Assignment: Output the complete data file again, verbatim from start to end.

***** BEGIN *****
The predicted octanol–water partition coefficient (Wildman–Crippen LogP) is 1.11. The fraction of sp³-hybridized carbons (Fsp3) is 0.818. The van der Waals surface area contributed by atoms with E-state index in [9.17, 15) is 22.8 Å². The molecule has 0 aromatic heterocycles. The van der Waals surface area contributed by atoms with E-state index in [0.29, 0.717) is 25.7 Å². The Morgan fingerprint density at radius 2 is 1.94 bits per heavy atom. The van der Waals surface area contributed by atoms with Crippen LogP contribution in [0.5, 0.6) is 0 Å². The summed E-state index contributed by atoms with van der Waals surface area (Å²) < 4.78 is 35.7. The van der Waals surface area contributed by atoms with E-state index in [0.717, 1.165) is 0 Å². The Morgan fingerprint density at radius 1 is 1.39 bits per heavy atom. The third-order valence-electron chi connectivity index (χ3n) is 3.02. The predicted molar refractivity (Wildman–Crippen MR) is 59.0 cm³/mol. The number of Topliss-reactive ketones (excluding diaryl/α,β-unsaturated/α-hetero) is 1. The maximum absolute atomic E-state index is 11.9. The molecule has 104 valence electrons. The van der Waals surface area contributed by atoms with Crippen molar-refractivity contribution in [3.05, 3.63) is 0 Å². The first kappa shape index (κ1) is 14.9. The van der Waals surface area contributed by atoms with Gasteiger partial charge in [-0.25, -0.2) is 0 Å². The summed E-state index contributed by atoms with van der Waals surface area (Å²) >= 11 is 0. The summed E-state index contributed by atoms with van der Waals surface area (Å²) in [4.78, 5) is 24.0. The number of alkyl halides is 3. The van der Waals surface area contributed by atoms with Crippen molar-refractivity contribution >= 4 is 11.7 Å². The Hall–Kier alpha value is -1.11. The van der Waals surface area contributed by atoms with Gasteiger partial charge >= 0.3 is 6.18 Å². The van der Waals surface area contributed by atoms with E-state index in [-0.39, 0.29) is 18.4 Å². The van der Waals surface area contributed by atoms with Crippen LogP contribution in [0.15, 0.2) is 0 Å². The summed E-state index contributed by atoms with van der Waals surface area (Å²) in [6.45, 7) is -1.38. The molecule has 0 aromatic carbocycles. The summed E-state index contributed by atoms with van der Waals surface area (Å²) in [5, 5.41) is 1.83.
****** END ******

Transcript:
The predicted octanol–water partition coefficient (Wildman–Crippen LogP) is 1.11. The fraction of sp³-hybridized carbons (Fsp3) is 0.818. The van der Waals surface area contributed by atoms with E-state index in [9.17, 15) is 22.8 Å². The molecule has 0 aromatic heterocycles. The van der Waals surface area contributed by atoms with E-state index in [0.29, 0.717) is 25.7 Å². The Morgan fingerprint density at radius 2 is 1.94 bits per heavy atom. The van der Waals surface area contributed by atoms with Crippen LogP contribution in [0.5, 0.6) is 0 Å². The summed E-state index contributed by atoms with van der Waals surface area (Å²) < 4.78 is 35.7. The van der Waals surface area contributed by atoms with E-state index in [0.717, 1.165) is 0 Å². The Morgan fingerprint density at radius 1 is 1.39 bits per heavy atom. The third-order valence-electron chi connectivity index (χ3n) is 3.02. The predicted molar refractivity (Wildman–Crippen MR) is 59.0 cm³/mol. The number of Topliss-reactive ketones (excluding diaryl/α,β-unsaturated/α-hetero) is 1. The maximum absolute atomic E-state index is 11.9. The molecule has 104 valence electrons. The van der Waals surface area contributed by atoms with Crippen molar-refractivity contribution in [3.05, 3.63) is 0 Å². The first kappa shape index (κ1) is 14.9. The van der Waals surface area contributed by atoms with Gasteiger partial charge in [-0.25, -0.2) is 0 Å². The summed E-state index contributed by atoms with van der Waals surface area (Å²) >= 11 is 0. The summed E-state index contributed by atoms with van der Waals surface area (Å²) in [4.78, 5) is 24.0. The number of alkyl halides is 3. The van der Waals surface area contributed by atoms with Crippen molar-refractivity contribution >= 4 is 11.7 Å². The Hall–Kier alpha value is -1.11. The van der Waals surface area contributed by atoms with Gasteiger partial charge >= 0.3 is 6.18 Å². The van der Waals surface area contributed by atoms with E-state index in [-0.39, 0.29) is 18.4 Å². The van der Waals surface area contributed by atoms with Crippen LogP contribution in [0.15, 0.2) is 0 Å². The summed E-state index contributed by atoms with van der Waals surface area (Å²) in [6.45, 7) is -1.38. The molecule has 0 aromatic carbocycles. The summed E-state index contributed by atoms with van der Waals surface area (Å²) in [5, 5.41) is 1.83.